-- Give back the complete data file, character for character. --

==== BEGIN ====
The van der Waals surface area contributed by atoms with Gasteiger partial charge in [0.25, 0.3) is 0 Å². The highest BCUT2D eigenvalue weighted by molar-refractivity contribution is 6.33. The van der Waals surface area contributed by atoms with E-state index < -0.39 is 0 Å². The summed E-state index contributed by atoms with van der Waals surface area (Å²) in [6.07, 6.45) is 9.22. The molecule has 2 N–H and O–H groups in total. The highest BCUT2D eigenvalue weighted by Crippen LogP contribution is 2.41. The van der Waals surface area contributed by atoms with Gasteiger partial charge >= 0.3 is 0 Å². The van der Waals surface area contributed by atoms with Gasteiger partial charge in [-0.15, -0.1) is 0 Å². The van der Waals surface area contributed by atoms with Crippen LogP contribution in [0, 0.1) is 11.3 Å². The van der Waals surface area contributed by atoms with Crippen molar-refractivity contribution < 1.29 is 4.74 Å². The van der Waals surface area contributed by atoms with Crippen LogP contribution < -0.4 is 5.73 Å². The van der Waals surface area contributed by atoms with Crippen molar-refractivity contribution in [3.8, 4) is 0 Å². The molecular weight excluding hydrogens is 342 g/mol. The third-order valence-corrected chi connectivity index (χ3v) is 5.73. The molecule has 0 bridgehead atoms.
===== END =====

The van der Waals surface area contributed by atoms with Gasteiger partial charge in [0.25, 0.3) is 0 Å². The highest BCUT2D eigenvalue weighted by molar-refractivity contribution is 6.33. The van der Waals surface area contributed by atoms with E-state index < -0.39 is 0 Å². The summed E-state index contributed by atoms with van der Waals surface area (Å²) in [6.07, 6.45) is 9.22. The molecule has 2 N–H and O–H groups in total. The highest BCUT2D eigenvalue weighted by Crippen LogP contribution is 2.41. The van der Waals surface area contributed by atoms with Gasteiger partial charge >= 0.3 is 0 Å². The van der Waals surface area contributed by atoms with Gasteiger partial charge in [-0.15, -0.1) is 0 Å². The van der Waals surface area contributed by atoms with Crippen LogP contribution in [0, 0.1) is 11.3 Å². The van der Waals surface area contributed by atoms with Crippen molar-refractivity contribution < 1.29 is 4.74 Å². The van der Waals surface area contributed by atoms with Crippen LogP contribution < -0.4 is 5.73 Å². The van der Waals surface area contributed by atoms with Crippen molar-refractivity contribution in [3.8, 4) is 0 Å². The molecular weight excluding hydrogens is 342 g/mol. The third-order valence-corrected chi connectivity index (χ3v) is 5.73. The molecule has 0 bridgehead atoms.